Judge throws out doctor’s defamation lawsuit against patient’s son

Pissed off consumers can take a deep breath and keep ranting, for now- a judge in North Dakota has thrown out a defamation lawsuit brought by a doctor against a man who complained to websites and regulatory bodies about the care received by his father.

Neurologist Dr. David McKee alleged in his lawsuit that the patient’s father, Dennis Laurion, defamed McKee and his practice in “false statements” made to “the American Academy of Neurology, the American Neurological Association, two physicians in Duluth, the St. Louis County Public Health and Human Services Advisory Committee and St. Luke’s hospital,” damaging his practice. Laurion contended he was immune from legal action because the statements he made were true.

In an 18-page order, Sixth Judicial District Judge Eric Hylden recognized the influence of the internet on how information such as that shared by Laurion can impact a practice or business:

“In modern society, there needs to be some give and take, some ability for parties to air their differences,” the judge wrote. “Today, those disagreements may take place on various Internet sources. Because the medium has changed, however, does not make statements of this sort any more or less defamatory.”

McKee’s suit addressed some of the more subjective claims made by Laurion:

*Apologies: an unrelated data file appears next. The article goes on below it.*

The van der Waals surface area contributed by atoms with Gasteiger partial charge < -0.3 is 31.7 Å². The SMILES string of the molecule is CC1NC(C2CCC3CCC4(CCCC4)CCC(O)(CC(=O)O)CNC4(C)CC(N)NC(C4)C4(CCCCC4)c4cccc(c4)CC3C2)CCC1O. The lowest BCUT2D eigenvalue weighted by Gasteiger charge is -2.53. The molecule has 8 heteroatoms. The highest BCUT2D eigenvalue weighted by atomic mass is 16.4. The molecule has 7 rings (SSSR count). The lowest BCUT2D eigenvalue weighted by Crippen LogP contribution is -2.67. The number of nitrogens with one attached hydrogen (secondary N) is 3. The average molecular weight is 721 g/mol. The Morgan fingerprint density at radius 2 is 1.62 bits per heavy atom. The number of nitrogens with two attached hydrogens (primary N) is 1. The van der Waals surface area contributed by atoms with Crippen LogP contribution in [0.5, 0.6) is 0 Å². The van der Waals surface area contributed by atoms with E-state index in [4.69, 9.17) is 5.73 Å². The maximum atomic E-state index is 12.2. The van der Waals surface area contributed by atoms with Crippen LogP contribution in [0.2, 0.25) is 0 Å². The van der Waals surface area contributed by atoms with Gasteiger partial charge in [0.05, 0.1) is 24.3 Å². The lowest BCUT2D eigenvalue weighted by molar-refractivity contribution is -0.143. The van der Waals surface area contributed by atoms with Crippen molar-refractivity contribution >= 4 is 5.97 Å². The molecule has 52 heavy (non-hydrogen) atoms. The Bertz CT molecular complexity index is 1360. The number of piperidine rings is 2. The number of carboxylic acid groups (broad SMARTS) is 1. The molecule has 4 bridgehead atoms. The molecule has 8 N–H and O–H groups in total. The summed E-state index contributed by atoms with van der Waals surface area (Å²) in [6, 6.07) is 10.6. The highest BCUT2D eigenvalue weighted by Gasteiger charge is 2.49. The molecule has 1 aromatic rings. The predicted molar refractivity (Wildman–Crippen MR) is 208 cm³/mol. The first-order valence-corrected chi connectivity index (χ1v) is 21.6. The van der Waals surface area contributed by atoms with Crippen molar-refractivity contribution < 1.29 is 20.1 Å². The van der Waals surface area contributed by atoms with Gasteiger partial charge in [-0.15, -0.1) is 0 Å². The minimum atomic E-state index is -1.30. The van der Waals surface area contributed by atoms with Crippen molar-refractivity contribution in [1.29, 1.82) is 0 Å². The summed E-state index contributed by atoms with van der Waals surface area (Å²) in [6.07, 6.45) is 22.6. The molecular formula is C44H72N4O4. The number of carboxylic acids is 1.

In his suit, McKee alleged that Laurion made false statements including that McKee “seemed upset” that Kenneth Laurion had been transferred from the Intensive Care Unit to a ward room; that McKee told the Laurion family that he had to “spend time finding out if [the patient] had been transferred or died;” that McKee told the Laurions that 44 percent of hemorrhagic stroke victims die within 30 days; that McKee told the patient that he didn’t need therapy; that McKee said it didn’t matter that the patient’s gown was hanging from his neck with his backside exposed; that McKee blamed the patient for the loss of his time; and that McKee didn’t treat his patient with dignity.

Commenting on the ruling, McKee pointed out that Laurion allegedly made statements to nearly 20 regulatory agencies and websites, and none of the former had taken any action regarding Laurion’s claims.

[Grand Forks Herald via Consumerist]